The issue also does some very nice work following up on the conflict that was established in the opening issue, as we see Goldilocks is the primary source when it comes to twisting this growing frustration into a full blown hatred of humans. It's also great to see that there's actually some debate among the ranks on how far various characters are willing to go, as nothing is quite as unconvincing as a movement where everyone involved is operating from the same play book. The Three Bears are a nice cross section of the various attitudes that seem to exist, as Papa Bear looks to be a follower who is willing to do what ever it takes, but is fearful of taking action that would get them caught. Mama Bear looks like she will take issue with the more extreme elements Goldilock's plans, but she also seems willing to let to back down when Goldy gets her dander up. As for Baby Bear, he looks like the ever obedient worker grunt who is willing to let someone else do his thinking for him, and when he does do some thinking its normally on a subject that has little to do with the rebellion, such as his hilarious response to Goldilock's comment about how life doesn't allow one to go back and correct past mistakes.

Mark Buckingham continues to offer up some very impressive work on this series, as his clean, yet nicely detailed work is proving to be a very solid match for this series' combination of the light whimsy of the original Fables, with the more adult aspects that earn this book its place in the Vertigo line. From the decidedly horrific display that opens the issue, as we see Colin the Pig's head is removed from display, to the highly charged chase sequence in the forest as Reynard the Fox finds himself targeted by some fairly serious predators, the art makes the material look great. The art also continues to do some nice work on making this cast of animals highly expressive, as Reynard actually comes across a dashing rogue, while Dun the Pig conveys the intelligence that makes him the brains behind Goldilocks' brawn. There's also some nice big impact moments, like when Red Rose is shown the armory, or Reynard has his meeting with Baghera. My one quibble would have to be the one scene where Baby Bear discusses his impressive package, as this comment seems at odds with the art given the character doesn't look to be wearing any pants. Then again I'm not sure I would really want the art to follow through on this comment, so the heavy shadowing does the trick.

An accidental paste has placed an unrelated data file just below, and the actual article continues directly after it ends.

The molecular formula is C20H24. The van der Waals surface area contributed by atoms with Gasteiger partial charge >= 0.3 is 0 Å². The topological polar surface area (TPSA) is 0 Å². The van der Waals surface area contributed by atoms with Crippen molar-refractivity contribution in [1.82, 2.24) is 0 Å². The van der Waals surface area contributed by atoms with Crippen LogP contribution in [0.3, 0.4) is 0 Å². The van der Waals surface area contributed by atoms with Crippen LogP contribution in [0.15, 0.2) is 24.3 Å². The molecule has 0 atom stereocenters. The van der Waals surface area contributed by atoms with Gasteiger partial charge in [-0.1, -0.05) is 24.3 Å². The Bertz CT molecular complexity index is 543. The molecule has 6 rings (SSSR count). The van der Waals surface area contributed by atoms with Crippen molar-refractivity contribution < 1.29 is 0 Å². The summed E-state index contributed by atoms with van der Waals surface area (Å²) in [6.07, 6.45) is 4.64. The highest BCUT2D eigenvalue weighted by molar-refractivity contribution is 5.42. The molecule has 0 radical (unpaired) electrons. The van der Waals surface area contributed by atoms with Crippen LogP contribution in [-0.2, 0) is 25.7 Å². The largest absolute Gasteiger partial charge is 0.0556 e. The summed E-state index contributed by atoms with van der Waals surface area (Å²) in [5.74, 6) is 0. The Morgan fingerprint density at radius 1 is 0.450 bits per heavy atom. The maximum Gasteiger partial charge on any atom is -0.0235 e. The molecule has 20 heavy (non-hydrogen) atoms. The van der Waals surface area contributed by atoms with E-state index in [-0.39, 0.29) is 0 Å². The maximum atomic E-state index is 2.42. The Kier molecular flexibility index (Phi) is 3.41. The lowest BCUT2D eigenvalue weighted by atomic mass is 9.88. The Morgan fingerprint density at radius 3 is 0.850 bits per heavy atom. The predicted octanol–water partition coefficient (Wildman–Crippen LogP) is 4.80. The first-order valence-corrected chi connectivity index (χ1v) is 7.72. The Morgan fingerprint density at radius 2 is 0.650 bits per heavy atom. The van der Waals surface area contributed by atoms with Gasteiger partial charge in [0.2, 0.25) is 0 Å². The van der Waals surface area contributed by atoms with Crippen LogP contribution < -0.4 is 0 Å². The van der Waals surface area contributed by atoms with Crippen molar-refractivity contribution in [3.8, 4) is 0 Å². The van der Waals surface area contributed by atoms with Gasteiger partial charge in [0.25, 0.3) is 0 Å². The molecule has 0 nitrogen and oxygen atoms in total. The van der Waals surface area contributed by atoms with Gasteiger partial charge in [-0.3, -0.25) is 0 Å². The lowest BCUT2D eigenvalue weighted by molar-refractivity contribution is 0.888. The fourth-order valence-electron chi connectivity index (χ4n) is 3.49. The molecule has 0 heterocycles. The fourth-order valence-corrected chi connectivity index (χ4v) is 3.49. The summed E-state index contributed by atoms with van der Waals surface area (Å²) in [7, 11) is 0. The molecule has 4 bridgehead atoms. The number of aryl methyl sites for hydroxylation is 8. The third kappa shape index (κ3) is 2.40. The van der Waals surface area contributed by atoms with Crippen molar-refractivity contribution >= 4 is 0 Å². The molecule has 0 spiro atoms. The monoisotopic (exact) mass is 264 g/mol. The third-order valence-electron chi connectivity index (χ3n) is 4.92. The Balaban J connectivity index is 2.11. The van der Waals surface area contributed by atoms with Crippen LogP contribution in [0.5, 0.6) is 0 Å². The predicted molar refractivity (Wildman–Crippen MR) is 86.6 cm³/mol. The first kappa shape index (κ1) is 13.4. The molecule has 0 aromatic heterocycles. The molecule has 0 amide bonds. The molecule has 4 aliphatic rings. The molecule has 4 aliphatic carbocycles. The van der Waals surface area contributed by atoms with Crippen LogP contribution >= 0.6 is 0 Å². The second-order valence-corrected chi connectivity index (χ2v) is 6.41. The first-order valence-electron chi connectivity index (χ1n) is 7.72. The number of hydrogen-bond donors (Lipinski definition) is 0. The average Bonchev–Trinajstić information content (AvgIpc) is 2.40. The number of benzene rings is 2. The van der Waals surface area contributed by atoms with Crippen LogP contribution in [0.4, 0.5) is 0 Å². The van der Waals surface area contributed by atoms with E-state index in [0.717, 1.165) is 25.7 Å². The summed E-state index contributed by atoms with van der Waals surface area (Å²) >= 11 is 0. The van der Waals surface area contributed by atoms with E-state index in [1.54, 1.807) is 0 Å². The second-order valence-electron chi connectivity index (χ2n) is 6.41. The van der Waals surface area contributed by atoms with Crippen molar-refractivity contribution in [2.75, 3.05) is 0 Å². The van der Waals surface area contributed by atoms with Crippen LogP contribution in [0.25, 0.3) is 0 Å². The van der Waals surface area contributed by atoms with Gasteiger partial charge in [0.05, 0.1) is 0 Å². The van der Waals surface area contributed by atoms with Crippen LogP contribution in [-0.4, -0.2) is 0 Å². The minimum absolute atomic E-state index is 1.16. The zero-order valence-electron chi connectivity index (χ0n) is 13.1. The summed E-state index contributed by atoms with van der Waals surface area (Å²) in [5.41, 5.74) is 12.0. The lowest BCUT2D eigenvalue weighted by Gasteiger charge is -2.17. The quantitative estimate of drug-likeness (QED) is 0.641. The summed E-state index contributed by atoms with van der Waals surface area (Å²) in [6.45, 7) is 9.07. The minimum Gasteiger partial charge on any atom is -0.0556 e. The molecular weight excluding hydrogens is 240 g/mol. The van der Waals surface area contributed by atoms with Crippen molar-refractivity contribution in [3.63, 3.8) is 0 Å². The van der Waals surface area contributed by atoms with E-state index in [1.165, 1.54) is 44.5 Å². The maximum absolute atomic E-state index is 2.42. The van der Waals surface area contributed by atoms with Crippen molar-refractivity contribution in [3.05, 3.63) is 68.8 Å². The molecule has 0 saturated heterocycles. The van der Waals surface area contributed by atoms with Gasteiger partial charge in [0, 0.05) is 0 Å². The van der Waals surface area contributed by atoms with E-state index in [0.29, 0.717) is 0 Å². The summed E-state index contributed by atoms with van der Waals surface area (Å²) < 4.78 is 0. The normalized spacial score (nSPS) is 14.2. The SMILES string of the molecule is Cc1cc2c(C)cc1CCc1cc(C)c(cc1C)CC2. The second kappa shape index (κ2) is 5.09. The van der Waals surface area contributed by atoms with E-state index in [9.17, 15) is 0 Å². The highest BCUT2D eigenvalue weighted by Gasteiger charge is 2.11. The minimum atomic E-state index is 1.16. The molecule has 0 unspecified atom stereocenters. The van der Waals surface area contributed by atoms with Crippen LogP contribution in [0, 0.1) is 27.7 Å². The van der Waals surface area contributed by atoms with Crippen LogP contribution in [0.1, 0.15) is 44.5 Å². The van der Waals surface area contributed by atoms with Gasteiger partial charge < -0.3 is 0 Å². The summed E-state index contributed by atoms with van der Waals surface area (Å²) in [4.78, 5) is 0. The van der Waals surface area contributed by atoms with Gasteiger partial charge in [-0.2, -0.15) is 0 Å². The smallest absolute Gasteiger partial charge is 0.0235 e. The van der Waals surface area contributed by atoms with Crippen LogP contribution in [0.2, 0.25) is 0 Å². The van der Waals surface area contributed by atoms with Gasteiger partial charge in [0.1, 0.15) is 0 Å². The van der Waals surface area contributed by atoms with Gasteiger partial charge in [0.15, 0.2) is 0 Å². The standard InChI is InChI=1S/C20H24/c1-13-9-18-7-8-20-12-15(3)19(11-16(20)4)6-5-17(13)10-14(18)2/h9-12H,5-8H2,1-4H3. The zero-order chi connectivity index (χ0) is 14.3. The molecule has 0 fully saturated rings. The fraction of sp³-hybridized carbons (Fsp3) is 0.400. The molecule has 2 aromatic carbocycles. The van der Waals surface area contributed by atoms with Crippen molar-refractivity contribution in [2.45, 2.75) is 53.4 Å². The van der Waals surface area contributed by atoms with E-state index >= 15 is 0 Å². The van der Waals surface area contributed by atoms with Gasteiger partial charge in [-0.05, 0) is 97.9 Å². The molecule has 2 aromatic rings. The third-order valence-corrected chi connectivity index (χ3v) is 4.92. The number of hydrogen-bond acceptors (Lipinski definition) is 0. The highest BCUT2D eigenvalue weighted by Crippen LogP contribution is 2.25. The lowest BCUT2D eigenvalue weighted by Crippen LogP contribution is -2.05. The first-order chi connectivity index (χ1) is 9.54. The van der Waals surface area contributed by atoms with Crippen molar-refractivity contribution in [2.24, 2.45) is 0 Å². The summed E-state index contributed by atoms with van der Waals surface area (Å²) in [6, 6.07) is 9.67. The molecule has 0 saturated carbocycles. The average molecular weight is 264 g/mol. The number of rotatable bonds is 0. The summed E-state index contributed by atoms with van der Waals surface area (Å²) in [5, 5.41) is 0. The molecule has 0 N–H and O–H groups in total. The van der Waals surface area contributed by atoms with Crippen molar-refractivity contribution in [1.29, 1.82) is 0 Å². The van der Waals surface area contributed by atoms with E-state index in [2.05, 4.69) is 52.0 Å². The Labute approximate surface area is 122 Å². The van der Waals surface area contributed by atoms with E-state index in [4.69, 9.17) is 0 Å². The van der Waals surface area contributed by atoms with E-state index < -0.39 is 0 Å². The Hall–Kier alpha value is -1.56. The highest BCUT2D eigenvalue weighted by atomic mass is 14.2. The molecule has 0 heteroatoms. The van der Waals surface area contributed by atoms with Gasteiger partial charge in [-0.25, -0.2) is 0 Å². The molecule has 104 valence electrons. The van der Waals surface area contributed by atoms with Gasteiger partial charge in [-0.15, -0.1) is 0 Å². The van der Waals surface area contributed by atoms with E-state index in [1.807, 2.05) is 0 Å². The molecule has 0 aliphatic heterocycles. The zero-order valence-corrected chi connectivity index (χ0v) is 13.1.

Final Word:
This issue does a very nice job of introducing the characters who look to be acting as the primary antagonists, and while seeing cute little Goldilocks cast as a super militant aggressor is a surprising twist, the book does some strong work establishing the feelings that are driving her & the others to rise up. The book also introduces us to a rather charming character in Reynard the Fox, as he basically becomes the dashing rogue who moves through life with danger at his back, and a carefree approach to life that guides him past the various threats he comes up against. We also get a nice little turn of event when Rose Red decides to join the rebellion, thus leaving her sister alone to face the mounting danger. One also has to enjoy how the characters from the Jungle Book are inserted into the story, as the chase sequence in the woods does a wonderful job of drawing upon the tensions between Shere Khan & Beghera, which Reynard uses to aid in his escape.